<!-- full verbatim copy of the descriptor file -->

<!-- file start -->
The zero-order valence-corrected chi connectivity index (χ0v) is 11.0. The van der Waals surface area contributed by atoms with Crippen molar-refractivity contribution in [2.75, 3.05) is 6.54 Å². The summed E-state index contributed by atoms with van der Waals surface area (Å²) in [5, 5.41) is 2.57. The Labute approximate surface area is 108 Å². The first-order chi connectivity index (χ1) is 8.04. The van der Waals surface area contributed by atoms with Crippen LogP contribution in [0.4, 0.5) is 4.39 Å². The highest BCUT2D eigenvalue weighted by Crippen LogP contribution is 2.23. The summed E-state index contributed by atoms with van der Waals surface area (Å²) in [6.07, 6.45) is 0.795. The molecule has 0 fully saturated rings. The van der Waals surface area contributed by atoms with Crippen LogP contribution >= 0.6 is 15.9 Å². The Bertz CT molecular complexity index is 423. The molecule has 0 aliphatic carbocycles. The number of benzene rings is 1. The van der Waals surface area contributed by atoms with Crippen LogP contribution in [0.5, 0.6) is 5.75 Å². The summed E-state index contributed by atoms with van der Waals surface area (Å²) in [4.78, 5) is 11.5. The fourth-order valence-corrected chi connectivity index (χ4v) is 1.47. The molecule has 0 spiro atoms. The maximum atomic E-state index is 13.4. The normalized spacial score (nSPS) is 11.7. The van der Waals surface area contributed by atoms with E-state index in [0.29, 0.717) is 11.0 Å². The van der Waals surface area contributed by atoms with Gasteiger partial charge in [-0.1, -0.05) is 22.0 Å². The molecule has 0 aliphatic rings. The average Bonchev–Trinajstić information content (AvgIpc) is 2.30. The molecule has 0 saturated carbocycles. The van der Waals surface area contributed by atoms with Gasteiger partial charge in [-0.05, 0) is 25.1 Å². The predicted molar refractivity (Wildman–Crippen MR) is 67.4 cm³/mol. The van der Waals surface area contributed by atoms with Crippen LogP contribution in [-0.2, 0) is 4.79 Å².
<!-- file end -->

The zero-order valence-corrected chi connectivity index (χ0v) is 11.0. The van der Waals surface area contributed by atoms with Crippen molar-refractivity contribution in [2.75, 3.05) is 6.54 Å². The summed E-state index contributed by atoms with van der Waals surface area (Å²) in [5, 5.41) is 2.57. The Labute approximate surface area is 108 Å². The first-order chi connectivity index (χ1) is 8.04. The van der Waals surface area contributed by atoms with Crippen LogP contribution in [0.4, 0.5) is 4.39 Å². The highest BCUT2D eigenvalue weighted by Crippen LogP contribution is 2.23. The summed E-state index contributed by atoms with van der Waals surface area (Å²) in [6.07, 6.45) is 0.795. The molecule has 0 fully saturated rings. The van der Waals surface area contributed by atoms with Crippen LogP contribution >= 0.6 is 15.9 Å². The Bertz CT molecular complexity index is 423. The molecule has 0 aliphatic carbocycles. The number of benzene rings is 1. The van der Waals surface area contributed by atoms with Crippen LogP contribution in [0.5, 0.6) is 5.75 Å². The summed E-state index contributed by atoms with van der Waals surface area (Å²) in [4.78, 5) is 11.5. The fourth-order valence-corrected chi connectivity index (χ4v) is 1.47. The molecule has 0 spiro atoms. The maximum atomic E-state index is 13.4. The normalized spacial score (nSPS) is 11.7. The van der Waals surface area contributed by atoms with E-state index in [0.29, 0.717) is 11.0 Å². The van der Waals surface area contributed by atoms with Gasteiger partial charge in [-0.1, -0.05) is 22.0 Å². The molecule has 0 aliphatic rings. The average Bonchev–Trinajstić information content (AvgIpc) is 2.30. The molecule has 0 saturated carbocycles. The van der Waals surface area contributed by atoms with Gasteiger partial charge in [-0.05, 0) is 25.1 Å². The predicted molar refractivity (Wildman–Crippen MR) is 67.4 cm³/mol. The van der Waals surface area contributed by atoms with Crippen LogP contribution in [-0.2, 0) is 4.79 Å².